Clarence Thomas Took Free Yacht Trip to Russia, Chopper Flight to Putin’s Hometown: Dems

Evelyn Hockstein/Reuters
Evelyn Hockstein/Reuters

Supreme Court Justice Clarence Thomas has been accused of not disclosing a yacht trip to Russia and a private helicopter flight to a palace in President Vladimir Putin’s hometown, among a slew of other gifts and loans from businessman Harlan Crow.

Buried on page 14 of a letter that two Democratic senators sent to Attorney General Merrick Garland on Tuesday, in which they urged Garland to appoint a special counsel to probe Thomas, was an astonishing list of dozens of “likely undisclosed gifts and income” from Crow, Crow’s affiliated companies, and “other donors.”

In the letter, Sens. Sheldon Whitehouse (D-RI) and Ron Wyden (D-OR) said Thomas, one of the court’s staunchly conservative justices, even may have committed tax fraud and violated other federal laws by “secretly” accepting the gifts and income potentially worth millions.

“The Senate is not a prosecutorial body, and the Supreme Court has no fact-finding function of its own, making the executive role all the more important if there is ever to be any complete determination of the facts,” reads the letter requesting the appointment of a special prosecutor.

“We do not make this request lightly,” said the letter.

The list of potentially secret gifts also includes a loan of more than $267,000 provided by Thomas’ close friend Anthony Welters, the yacht trip to Russia from the Baltics, and the helicopter ride to Yusupov Palace in St. Petersburg. ProPublica first reported last year on the existence of extensive undisclosed gifts and lavish trips from Crow.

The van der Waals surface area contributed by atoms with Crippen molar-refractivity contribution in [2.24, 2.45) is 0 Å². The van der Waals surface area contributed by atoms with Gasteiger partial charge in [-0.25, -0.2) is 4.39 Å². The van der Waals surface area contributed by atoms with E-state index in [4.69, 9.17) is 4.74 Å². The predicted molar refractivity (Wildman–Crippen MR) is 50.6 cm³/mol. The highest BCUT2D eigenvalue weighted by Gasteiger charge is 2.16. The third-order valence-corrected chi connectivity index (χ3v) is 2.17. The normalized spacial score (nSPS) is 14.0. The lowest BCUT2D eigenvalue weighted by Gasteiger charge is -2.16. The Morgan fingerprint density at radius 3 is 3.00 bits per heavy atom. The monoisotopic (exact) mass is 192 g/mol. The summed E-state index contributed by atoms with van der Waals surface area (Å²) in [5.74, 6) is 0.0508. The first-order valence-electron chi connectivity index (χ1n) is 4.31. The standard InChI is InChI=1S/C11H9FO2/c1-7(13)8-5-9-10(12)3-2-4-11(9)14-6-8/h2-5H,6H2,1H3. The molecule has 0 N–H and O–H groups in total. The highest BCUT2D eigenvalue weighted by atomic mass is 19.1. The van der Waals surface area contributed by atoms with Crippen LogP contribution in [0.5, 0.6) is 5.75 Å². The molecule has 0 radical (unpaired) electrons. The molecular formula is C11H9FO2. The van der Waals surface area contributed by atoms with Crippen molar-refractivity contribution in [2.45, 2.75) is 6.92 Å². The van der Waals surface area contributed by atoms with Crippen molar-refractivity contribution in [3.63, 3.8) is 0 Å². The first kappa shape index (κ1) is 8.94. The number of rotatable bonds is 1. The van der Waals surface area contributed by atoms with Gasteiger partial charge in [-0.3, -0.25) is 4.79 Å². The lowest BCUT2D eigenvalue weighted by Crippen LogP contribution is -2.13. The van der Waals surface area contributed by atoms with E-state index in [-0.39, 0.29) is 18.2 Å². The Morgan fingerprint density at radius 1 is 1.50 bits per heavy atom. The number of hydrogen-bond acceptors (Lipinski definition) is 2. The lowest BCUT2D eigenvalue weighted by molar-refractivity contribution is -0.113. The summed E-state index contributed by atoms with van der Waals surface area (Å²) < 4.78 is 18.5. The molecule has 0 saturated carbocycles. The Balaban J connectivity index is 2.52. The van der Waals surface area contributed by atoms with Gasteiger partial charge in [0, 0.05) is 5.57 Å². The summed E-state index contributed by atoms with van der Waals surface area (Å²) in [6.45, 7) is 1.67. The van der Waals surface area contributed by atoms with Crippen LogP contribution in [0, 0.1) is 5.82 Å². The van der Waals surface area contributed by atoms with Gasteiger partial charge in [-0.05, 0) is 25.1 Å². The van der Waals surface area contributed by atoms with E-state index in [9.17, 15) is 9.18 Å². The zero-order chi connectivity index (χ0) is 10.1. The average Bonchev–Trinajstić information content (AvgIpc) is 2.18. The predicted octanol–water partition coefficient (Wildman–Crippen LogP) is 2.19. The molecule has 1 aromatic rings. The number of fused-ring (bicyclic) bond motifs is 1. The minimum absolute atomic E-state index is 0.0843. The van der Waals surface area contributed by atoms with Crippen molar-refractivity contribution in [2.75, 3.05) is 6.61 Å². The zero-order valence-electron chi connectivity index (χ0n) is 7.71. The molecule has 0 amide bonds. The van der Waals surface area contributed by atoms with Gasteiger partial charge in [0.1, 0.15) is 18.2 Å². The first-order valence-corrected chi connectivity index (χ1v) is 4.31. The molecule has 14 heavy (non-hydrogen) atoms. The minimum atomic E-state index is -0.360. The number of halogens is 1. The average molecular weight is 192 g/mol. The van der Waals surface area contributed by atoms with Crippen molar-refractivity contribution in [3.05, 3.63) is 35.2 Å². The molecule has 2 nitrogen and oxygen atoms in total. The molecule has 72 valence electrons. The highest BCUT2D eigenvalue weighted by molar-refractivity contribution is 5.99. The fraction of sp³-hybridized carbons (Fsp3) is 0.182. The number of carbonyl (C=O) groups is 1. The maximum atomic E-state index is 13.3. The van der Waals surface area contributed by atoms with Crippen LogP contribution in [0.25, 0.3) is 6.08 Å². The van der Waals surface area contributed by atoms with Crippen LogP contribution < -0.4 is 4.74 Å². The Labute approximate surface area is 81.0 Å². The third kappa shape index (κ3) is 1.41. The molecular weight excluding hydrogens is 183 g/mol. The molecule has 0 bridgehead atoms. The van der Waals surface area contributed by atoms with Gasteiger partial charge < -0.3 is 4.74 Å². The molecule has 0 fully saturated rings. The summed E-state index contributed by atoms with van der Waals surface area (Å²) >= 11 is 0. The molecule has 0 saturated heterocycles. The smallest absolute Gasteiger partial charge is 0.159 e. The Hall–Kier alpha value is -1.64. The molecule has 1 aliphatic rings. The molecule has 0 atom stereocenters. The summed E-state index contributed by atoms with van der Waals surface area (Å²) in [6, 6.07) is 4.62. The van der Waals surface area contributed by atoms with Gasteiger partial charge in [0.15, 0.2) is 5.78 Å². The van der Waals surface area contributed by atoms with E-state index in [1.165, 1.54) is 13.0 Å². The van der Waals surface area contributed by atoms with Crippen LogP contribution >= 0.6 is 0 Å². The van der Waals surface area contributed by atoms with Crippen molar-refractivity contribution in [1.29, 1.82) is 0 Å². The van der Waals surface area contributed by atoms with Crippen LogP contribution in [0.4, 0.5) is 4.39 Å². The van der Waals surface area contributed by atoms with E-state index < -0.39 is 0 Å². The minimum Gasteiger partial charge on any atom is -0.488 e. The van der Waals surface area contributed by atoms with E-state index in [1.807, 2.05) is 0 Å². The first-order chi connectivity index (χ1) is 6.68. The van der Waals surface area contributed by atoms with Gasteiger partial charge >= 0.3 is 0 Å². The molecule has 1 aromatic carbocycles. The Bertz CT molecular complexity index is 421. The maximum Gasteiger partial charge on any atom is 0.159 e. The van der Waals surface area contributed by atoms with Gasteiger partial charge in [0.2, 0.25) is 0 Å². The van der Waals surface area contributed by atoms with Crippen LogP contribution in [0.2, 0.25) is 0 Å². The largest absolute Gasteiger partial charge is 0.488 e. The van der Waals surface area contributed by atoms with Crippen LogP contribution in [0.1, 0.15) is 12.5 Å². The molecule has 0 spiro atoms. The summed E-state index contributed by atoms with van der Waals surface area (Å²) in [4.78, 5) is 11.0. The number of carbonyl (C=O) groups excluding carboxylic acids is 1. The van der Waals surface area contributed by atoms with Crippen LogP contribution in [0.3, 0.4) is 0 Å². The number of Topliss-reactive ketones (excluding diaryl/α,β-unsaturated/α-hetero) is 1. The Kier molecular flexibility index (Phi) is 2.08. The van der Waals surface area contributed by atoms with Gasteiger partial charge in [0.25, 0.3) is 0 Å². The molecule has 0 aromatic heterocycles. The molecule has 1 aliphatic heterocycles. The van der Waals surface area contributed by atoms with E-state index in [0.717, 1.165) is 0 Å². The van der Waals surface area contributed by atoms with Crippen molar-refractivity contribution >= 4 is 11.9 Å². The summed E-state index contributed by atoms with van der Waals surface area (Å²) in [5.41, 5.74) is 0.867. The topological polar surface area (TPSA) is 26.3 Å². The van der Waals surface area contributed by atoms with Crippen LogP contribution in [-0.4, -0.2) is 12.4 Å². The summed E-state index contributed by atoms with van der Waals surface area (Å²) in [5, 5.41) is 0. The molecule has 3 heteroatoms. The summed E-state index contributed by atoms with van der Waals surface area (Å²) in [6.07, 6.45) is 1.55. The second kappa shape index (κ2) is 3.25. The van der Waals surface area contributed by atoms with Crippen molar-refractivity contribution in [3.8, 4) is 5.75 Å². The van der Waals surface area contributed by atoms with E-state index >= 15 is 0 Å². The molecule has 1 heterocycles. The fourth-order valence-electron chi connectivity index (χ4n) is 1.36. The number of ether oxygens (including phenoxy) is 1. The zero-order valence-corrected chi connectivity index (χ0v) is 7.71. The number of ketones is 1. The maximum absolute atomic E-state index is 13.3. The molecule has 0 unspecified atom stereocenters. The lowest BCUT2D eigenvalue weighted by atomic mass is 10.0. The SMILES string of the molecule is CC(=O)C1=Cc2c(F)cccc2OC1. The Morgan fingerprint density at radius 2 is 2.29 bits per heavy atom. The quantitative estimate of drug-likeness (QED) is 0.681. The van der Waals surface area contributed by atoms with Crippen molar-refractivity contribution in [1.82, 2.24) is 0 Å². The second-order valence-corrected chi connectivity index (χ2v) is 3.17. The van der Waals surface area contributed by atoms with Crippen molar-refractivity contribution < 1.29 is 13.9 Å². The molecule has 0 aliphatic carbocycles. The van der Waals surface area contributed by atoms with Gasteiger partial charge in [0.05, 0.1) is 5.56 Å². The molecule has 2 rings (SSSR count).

A list of alleged secret gifts and payment to Supreme Court Justice Clarence Thomas.
Sens. Dick Durban and Ron Wyden
A list of alleged secret gifts and payment to Supreme Court Justice Clarence Thomas.
Sens. Dick Durban and Ron Wyden

Additionally, Justice Thomas is accused of not disclosing tuitions for his grandnephew, free lodging, real estate transactions, and home renovations. The action escalates Democratic senators’ efforts to hold Thomas accountable for perceived ethics controversies.

According to the senators, Thomas’ conduct could violate the Ethics in Government Act, which requires officials like Supreme Court justices to file annual reports disclosing gifts and income accepted from outside sources.

“It is a crime,” reads the report, “To knowingly and willfully fail to file or report such information.”

Since 2023, two Senate committees have been looking into the 1991 loan from Welters that was connected to Thomas’ purchase of a luxury motor home. Welters previously responded to a New York Times request for comment on the loan only to say that it was “satisfied.”

Thomas, for his part, belatedly disclosed some—but not all—gifts from Crow this year and has defended the gifts as “personal hospitality” from some of his and his wife’s “dearest friends.”

“The evidence assembled thus far plainly suggests that Justice Thomas has committed numerous willful violations of federal ethics and false-statement laws and raises significant questions about whether he and his wealthy benefactors have,” Durban and Wyden wrote.

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